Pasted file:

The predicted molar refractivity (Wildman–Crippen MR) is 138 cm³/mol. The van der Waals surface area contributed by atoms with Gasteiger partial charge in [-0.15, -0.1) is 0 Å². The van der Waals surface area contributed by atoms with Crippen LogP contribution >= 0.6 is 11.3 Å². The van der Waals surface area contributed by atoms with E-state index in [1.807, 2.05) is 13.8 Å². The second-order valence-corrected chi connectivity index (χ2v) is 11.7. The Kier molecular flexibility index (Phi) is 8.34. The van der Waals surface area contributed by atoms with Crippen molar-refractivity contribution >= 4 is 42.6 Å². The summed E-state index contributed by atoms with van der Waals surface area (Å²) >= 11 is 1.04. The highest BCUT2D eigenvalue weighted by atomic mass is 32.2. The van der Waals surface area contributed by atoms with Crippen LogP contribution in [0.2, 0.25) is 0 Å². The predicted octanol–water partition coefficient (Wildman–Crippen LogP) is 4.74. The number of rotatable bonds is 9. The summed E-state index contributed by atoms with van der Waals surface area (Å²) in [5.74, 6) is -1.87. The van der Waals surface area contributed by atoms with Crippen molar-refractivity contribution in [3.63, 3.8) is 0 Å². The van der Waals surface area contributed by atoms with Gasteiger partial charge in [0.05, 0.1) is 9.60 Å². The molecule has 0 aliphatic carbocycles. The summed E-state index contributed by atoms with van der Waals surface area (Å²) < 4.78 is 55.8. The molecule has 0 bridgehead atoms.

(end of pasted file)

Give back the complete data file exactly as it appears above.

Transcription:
The predicted molar refractivity (Wildman–Crippen MR) is 138 cm³/mol. The van der Waals surface area contributed by atoms with Gasteiger partial charge in [-0.15, -0.1) is 0 Å². The van der Waals surface area contributed by atoms with Crippen LogP contribution >= 0.6 is 11.3 Å². The van der Waals surface area contributed by atoms with E-state index in [1.807, 2.05) is 13.8 Å². The second-order valence-corrected chi connectivity index (χ2v) is 11.7. The Kier molecular flexibility index (Phi) is 8.34. The van der Waals surface area contributed by atoms with Crippen molar-refractivity contribution >= 4 is 42.6 Å². The summed E-state index contributed by atoms with van der Waals surface area (Å²) >= 11 is 1.04. The highest BCUT2D eigenvalue weighted by atomic mass is 32.2. The van der Waals surface area contributed by atoms with Crippen LogP contribution in [0.2, 0.25) is 0 Å². The predicted octanol–water partition coefficient (Wildman–Crippen LogP) is 4.74. The number of rotatable bonds is 9. The summed E-state index contributed by atoms with van der Waals surface area (Å²) in [5.74, 6) is -1.87. The van der Waals surface area contributed by atoms with Crippen molar-refractivity contribution in [3.63, 3.8) is 0 Å². The van der Waals surface area contributed by atoms with Gasteiger partial charge in [0.05, 0.1) is 9.60 Å². The molecule has 0 aliphatic carbocycles. The summed E-state index contributed by atoms with van der Waals surface area (Å²) < 4.78 is 55.8. The molecule has 0 bridgehead atoms.